A Guide to Pearl Jewellery
Contrary to common belief, a grain of sand is not the cause of the formation of a pearl. Molluscs (Oyster and mussels) spend their time filter feeding on the beds of the environment in which they live and can flush these tiny grains this out of their shells.
If however, a sharp fragment finds its way in, and the mollusc can’t eject, its defence mechanism is to deposit around the intruder the substance it uses to build its shell called nacre (a type of Calcium Carbonate in the form of Aragonite).This nacre builds up in layers to eventually form the pearl.
This natural reaction will occur regardless whether the mollusc is a Seawater Oyster or Freshwater Mussel.
These are any type of pearl in which the irritation has been deliberately set up by man to induce the mollusc to coat the irritant.
The technique originally devised by the Japanese over a century ago for use with their indigenous Akoya oyster has been extended for use with different types of oysters from other locations and also adapted for producing Freshwater Pearls using Freshwater Mussels.
Pearls in Jewellery
Pearls have been used in jewellery for over two thousand years-indeed they were the original gemstone being beautiful and finished when found.
In Roman times pearls were fantastically valuable and could be seen in all kinds of jewellery of the wives of the important and very wealthy.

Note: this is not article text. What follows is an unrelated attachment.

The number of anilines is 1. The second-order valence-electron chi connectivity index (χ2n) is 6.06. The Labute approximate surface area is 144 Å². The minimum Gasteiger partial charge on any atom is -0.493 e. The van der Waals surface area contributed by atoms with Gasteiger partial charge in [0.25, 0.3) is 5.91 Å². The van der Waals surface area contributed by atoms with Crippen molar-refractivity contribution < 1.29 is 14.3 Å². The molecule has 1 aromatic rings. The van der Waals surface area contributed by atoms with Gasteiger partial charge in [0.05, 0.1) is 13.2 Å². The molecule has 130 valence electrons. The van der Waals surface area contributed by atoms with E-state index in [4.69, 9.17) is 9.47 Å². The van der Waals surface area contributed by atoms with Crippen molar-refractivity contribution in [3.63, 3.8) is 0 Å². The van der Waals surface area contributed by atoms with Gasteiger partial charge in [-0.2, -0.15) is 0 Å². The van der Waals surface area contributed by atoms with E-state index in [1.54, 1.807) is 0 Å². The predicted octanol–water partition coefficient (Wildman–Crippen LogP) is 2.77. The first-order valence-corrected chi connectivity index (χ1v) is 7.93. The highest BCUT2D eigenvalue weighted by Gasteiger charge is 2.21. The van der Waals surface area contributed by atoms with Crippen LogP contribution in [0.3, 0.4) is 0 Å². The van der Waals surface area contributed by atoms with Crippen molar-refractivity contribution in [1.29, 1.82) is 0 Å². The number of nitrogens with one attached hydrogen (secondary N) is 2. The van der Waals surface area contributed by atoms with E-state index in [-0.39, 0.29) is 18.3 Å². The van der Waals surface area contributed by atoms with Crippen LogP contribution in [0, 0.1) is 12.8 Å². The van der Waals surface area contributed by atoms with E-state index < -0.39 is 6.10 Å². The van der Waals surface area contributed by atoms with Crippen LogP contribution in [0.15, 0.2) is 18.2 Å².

Fast forward to the Tudor and Elizabethan period and once again pearls were the ultimate in luxury.
Plundered by the likes Sir Walter Rayleigh and other privateers, pearls found new homes in the jewellery of the day and even stitched into the clothing of royalty and the very rich in the form of billliments –a decorative border to clothes and French hoods.
The Georgian period saw tiny seed pearls woven into necklaces and other items of jewellery and their use in rings, brooches and pendants was abundant.
The sentimental Victorians were also very fond of pearls in their jewellery and could often be seen in mourning jewellery,crescent and star shaped brooches and pendants, and sometimes paired with diamonds in rings and earrings.
The late Victorian and early Edwardian period brought the return to naturalistic motifs in which the organic gems- such a pearls featured heavily. Unusual feather like natural freshwater pearls from the Mississippi river could often be seen as droppers in pendants, necklaces and earrings of the Art Nouveau era.
The big change in pearls in jewellery came in the 1920’s when the then new Japanese Cultured pearls initially entered the market.
The introduction of these farmed product allowed for the first time, ownership of these beautiful organic gems by people other than the super-rich.